Since we cannot rely on the government to ensure restaurant employees aren’t oppressed we must find alternative mechanisms to guarantee that we aren’t mesayei l’yidei ovrei aveirah – assisting moral misconduct – when purchasing our food. The Tav HaYosher provides such a mechanism.

The Tav HaYosher’s mission, though, is to help all sides of the restaurant business. In these difficult economic times, employees and employers alike are struggling to find financial security. We work with restaurant owners as partners, because we recognize that abuse of rights has become such common practice that many owners fail to view their treatment of workers as unethical.

Moreover, paying all employees minimum wage and overtime can be expensive. For this reason, we work to publicize those restaurants with our Tav HaYosher ethical seal and encourage members of our community to patronize these restaurants. A positive campaign, we say absolutely nothing about restaurants we don’t certify.

A growing number of Jewish organizations are committing to having their lunch meetings and conferences catered by restaurants with our seals. As one kosher restaurant owner in New York reported back to us, “The Tav HaYosher is a tremendously effective marketing campaign. Since joining the Tav, we have received close to ten catering jobs we otherwise wouldn’t have had.” And as the popularity of the Tav HaYosher seal continues to grow, the added business generated by having the certification will only continue to increase.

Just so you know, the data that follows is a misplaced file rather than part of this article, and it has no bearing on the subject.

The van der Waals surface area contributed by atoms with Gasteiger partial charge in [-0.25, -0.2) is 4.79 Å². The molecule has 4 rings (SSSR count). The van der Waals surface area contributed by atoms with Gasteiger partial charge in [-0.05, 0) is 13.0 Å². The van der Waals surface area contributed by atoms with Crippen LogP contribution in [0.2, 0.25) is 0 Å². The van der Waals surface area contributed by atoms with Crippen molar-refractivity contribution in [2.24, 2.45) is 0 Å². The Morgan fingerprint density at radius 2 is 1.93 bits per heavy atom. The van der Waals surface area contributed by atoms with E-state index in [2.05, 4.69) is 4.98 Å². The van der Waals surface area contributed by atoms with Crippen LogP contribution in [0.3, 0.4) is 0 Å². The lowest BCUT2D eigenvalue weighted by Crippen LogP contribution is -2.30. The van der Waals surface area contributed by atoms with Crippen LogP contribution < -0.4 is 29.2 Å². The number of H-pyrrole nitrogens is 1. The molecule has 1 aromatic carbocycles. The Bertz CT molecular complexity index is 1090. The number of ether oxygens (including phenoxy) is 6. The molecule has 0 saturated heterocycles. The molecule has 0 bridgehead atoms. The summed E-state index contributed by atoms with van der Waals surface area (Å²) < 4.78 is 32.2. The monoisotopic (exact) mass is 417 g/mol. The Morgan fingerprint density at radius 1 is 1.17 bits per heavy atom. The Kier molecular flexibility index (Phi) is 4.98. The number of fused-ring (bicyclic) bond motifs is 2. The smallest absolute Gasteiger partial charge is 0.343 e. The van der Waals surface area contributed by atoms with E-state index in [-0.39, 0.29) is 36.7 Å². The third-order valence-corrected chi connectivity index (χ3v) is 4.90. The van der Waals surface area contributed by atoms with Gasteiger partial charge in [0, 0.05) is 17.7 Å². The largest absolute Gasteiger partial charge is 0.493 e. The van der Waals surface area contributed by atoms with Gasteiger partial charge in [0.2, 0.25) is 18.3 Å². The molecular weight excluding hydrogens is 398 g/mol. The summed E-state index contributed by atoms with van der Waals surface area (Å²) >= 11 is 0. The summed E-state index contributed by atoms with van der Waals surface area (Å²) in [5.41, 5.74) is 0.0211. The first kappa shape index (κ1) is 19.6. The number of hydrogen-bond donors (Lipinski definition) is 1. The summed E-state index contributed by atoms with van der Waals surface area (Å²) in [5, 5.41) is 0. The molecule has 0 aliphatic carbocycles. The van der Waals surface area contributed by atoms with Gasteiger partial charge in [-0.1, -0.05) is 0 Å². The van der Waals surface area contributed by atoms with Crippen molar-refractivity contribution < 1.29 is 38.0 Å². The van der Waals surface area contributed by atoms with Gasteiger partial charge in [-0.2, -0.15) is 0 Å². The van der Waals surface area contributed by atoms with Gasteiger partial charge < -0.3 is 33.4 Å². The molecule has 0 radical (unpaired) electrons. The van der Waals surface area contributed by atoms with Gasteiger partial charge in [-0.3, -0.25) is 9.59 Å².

In addition to bringing about practical change, another one of our goals is to publicly reaffirm the Jewish community’s understanding that ethical practices, in addition to ritual, are at the heart of Torah. Keeping kosher is one of the most public of Jewish actions. Through the Tav HaYosher, we proclaim, in an act of Kiddush Hashem, that worker treatment is also a core Jewish value, and we fulfill our Jewish obligation to abide by the law of the land (dina d’malchuta dina).